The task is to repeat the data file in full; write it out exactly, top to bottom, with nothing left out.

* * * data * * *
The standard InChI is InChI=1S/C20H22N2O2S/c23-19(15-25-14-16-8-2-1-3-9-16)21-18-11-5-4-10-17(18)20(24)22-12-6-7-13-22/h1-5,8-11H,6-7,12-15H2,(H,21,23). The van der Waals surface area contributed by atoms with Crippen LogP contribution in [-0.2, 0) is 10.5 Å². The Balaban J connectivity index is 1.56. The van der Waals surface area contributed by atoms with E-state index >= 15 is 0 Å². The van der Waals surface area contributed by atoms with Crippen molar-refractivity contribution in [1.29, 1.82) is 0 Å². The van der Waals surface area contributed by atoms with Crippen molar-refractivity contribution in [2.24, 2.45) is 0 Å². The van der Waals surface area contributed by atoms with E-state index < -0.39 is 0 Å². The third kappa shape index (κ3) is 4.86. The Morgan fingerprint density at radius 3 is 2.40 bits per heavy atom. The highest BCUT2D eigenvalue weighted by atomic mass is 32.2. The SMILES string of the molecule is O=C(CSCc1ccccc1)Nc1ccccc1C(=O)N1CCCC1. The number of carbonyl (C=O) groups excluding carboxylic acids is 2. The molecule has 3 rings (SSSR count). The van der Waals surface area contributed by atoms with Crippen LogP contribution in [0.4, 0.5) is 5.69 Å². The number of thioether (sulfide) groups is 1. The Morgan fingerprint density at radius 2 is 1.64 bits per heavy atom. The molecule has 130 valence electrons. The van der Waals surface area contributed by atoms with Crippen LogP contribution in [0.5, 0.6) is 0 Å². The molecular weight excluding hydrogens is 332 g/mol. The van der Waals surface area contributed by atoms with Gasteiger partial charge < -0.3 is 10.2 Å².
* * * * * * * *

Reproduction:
The standard InChI is InChI=1S/C20H22N2O2S/c23-19(15-25-14-16-8-2-1-3-9-16)21-18-11-5-4-10-17(18)20(24)22-12-6-7-13-22/h1-5,8-11H,6-7,12-15H2,(H,21,23). The van der Waals surface area contributed by atoms with Crippen LogP contribution in [-0.2, 0) is 10.5 Å². The Balaban J connectivity index is 1.56. The van der Waals surface area contributed by atoms with E-state index >= 15 is 0 Å². The van der Waals surface area contributed by atoms with Crippen molar-refractivity contribution in [1.29, 1.82) is 0 Å². The van der Waals surface area contributed by atoms with Crippen molar-refractivity contribution in [2.24, 2.45) is 0 Å². The van der Waals surface area contributed by atoms with E-state index < -0.39 is 0 Å². The third kappa shape index (κ3) is 4.86. The Morgan fingerprint density at radius 3 is 2.40 bits per heavy atom. The highest BCUT2D eigenvalue weighted by atomic mass is 32.2. The SMILES string of the molecule is O=C(CSCc1ccccc1)Nc1ccccc1C(=O)N1CCCC1. The number of carbonyl (C=O) groups excluding carboxylic acids is 2. The molecule has 3 rings (SSSR count). The van der Waals surface area contributed by atoms with Crippen LogP contribution in [0.4, 0.5) is 5.69 Å². The number of thioether (sulfide) groups is 1. The Morgan fingerprint density at radius 2 is 1.64 bits per heavy atom. The molecule has 130 valence electrons. The van der Waals surface area contributed by atoms with Crippen LogP contribution in [0.5, 0.6) is 0 Å². The molecular weight excluding hydrogens is 332 g/mol. The van der Waals surface area contributed by atoms with Gasteiger partial charge < -0.3 is 10.2 Å².